Captioning is a legal requirement on any pre-recorded video material available on University webpages (including Blackboard) from 23rd September 2020. Be aware that recordings of live video events that are less than 14 days old are exempt from the legislation.
What are captions, transcripts, and subtitles?
Transcription is the process in which speech or audio is converted to text, whereas captioning divides transcript text into into time-coded chunks so that it can be displayed in real-time alongside the content of a video.
- Transcript – a text version of the speech or audio in a video
- Captions – the time-coded sections of a transcript that align text to the point at which the audio occurs in a video
- Subtitles – whereas captions are designed to benefit viewers who cannot hear the audio in a video, subtitles are designed to benefit viewers who cannot understand the language in a video
There are many situations in which students may be able to view a video, but not hear, or have difficulty hearing, the accompanying audio.
Captioning has obvious benefits for students with specific needs, such as those who are deaf or hard of hearing, but can also benefit students for whom English is a second language. Captioned videos allow students to access video content in a variety of different environments, such as public transport, without the need for headphones.
Accurate captioning provides greater access and accessibility to your learning materials and fosters an environment of proactive inclusion in your teaching
- Upload your video to MS Stream - hosting your video content in Stream creates a more consistent experience for your students and enables accessibility features, such as automatic captions. You can also upload to Stream from within MS PowerPoint.
- Set a language - MS Stream will only provide automatic captions where the language of a video has been set. Videos recorded in Teams and automatically uploaded to Stream will have the language set by default.
If you decide to edit the captions on your videos, you can do so in the browser using MS Stream. You can also download a .vtt file (a time-stamped captioning file) and edit in a text editing app like Notepad, however this can be quite a lengthy process.
When editing captions on the MS Stream page, you will find your experience is improved if you:
- Play the video from the start, with captions on
- Pause the video when you notice an error
- Edit the specific error and save your edit
- Play the video again
You may notice that, if you do not play the video as you edit, that the transcript skips alongside the video and makes editing more difficult. Recording shorter screencasts which deal with core concepts and signpost to further reading and resources will reduce the amount of time spend editing.
In most cases, the automatically generated captions should be reasonably accurate, but automatic captioning can have variable levels of success and it is best to manage student expectations as to the accuracy of captions.
If you have a student with a captioning requirement, checking that any terms which are key to understanding the content of a video should be prioritised. We recommend communicating with any students in your cohort with a captioning requirement to discuss their needs.
Being aware of the needs of your cohort and individual students will help you decide how accurate your captions should be, however there are benefits to ensuring that all captions are accurate.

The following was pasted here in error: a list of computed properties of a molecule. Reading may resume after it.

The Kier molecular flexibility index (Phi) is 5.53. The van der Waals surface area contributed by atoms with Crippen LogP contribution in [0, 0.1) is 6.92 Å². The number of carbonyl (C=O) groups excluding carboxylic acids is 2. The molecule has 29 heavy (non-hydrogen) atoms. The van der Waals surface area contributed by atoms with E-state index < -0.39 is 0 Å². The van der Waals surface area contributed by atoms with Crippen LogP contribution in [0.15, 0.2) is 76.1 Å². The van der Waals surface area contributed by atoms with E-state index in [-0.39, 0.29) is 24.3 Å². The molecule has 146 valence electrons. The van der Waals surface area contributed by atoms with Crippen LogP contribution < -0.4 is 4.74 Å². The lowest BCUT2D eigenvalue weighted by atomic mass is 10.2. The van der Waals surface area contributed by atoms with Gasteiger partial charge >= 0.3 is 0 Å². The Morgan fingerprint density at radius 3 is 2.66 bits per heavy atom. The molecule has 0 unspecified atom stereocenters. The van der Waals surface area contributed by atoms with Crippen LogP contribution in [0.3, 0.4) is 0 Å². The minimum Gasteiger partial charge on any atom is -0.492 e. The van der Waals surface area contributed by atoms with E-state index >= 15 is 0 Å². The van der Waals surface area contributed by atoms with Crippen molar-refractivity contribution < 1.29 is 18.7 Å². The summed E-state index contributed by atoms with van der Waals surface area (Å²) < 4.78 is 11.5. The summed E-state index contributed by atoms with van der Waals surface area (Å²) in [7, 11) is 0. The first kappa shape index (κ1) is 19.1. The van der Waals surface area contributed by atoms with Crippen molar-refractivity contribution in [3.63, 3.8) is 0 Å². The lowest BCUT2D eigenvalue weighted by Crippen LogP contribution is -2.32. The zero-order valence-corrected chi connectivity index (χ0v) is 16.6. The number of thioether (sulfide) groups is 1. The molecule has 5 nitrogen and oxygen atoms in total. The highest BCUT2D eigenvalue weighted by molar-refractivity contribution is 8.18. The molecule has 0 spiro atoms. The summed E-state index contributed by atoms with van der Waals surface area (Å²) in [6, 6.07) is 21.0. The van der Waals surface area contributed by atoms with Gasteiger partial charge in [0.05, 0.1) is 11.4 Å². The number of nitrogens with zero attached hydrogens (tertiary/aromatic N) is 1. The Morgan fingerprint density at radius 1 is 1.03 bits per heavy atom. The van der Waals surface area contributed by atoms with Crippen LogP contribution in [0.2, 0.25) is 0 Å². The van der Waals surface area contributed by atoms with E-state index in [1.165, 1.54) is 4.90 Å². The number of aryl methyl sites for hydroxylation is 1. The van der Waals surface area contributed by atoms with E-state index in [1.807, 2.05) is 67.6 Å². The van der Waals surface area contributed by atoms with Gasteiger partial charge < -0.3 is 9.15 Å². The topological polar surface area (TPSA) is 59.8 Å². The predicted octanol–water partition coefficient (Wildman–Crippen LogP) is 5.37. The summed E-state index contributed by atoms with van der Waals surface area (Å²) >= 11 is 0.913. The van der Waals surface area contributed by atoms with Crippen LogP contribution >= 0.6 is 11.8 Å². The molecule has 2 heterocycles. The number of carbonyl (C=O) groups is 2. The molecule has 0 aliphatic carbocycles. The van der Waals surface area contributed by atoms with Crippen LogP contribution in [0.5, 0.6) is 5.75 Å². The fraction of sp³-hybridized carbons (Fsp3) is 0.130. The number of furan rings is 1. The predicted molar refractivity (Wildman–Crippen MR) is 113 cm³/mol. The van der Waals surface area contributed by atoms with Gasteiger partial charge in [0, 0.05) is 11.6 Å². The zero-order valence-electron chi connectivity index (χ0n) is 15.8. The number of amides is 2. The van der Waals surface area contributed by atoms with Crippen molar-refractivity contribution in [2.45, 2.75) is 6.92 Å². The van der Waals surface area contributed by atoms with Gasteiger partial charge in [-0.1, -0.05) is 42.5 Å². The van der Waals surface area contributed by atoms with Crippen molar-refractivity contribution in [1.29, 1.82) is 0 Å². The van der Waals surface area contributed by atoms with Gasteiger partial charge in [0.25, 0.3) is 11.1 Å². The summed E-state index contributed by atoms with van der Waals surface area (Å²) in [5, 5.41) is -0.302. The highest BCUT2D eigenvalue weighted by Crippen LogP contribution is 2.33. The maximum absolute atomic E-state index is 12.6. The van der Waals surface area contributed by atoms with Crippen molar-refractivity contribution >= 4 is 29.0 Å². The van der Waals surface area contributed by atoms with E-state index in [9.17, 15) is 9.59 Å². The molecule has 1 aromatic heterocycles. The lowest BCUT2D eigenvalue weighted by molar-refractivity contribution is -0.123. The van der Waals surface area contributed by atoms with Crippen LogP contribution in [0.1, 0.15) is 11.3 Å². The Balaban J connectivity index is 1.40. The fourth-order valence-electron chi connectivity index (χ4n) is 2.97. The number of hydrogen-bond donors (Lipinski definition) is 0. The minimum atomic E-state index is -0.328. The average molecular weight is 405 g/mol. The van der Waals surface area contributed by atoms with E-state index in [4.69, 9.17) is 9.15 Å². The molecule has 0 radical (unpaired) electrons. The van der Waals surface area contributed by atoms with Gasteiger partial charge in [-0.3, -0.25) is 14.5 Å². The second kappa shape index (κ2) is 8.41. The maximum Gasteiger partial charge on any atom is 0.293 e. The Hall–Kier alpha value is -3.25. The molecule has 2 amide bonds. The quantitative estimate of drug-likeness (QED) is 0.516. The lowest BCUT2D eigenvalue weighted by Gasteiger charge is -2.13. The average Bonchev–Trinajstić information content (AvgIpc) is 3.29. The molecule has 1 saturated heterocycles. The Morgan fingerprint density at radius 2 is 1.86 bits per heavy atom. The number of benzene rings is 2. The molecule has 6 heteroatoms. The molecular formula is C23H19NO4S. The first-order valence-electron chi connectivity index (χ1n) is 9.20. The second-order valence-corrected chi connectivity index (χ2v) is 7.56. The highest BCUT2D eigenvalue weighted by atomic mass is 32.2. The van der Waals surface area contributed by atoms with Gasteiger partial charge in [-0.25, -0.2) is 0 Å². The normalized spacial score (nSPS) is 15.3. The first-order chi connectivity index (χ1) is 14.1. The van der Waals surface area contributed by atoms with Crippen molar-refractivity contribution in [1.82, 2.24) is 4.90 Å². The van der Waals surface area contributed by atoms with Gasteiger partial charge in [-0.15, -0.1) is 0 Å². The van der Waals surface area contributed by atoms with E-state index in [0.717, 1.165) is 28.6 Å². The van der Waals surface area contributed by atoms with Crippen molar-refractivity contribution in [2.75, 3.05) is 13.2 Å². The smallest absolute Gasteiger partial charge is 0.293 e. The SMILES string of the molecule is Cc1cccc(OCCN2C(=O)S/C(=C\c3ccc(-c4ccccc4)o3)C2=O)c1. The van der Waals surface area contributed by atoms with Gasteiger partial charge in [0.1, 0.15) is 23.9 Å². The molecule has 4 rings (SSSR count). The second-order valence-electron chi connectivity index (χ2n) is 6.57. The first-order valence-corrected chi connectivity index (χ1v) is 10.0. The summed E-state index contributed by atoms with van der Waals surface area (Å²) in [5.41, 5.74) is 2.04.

Prioritise key terms
If you find that large amounts of your captions are inaccurate, or key information is not captioned correctly, you should pay particular attention to correcting:
- Subject specific language
- Any phrases or terms that are crucial to understanding the topic of the video
- Core information that is not also represented visually on screen (including auditory events or noises)
- Any narration of visual events on screen
Stream's automatic transcription uses machine learning to improve its capabilities, so the more errors you correct, the more accurate the transcript will be in future.
If captioning cannot, for any reason, be provided for a video, then an alternative format should be provided, whether this is a written transcript or supporting document. If a video is summarising or replicating content that already exists in an alternative format (such as a handout, or lecture notes), then it may not require a transcript and should be labelled in a way that makes this clear.
When you're recording
Accuracy of automatically generated captions rely on several factors including, but not limited to:
- Audio quality - ensuring that you are recording somewhere quiet can vastly improve the accuracy of captions
- Volume and pace of the narration - speaking clearly and slowly will produce more accurate captions
- Use of subject-specific terms, multiple languages, or names - these are more likely to be the source of errors in automatic captioning
After uploading your video, you may be able to further enhance the accuracy of captions by using Stream's noise suppression feature. The noise suppression feature helps to reduce background noise, which can improve the clarity of a video's audio track, benefiting deaf and hard of hearing students, students for whom English is a second language, and the wider student body.
MS Stream uses machine learning, which allows it to improve the accuracy of its automatically generated captions based on your corrections.
In any instance where a student in your cohort requires captions, we recommend communicating with that student to discuss their needs and how you can best help with their learning and interaction with captioned content.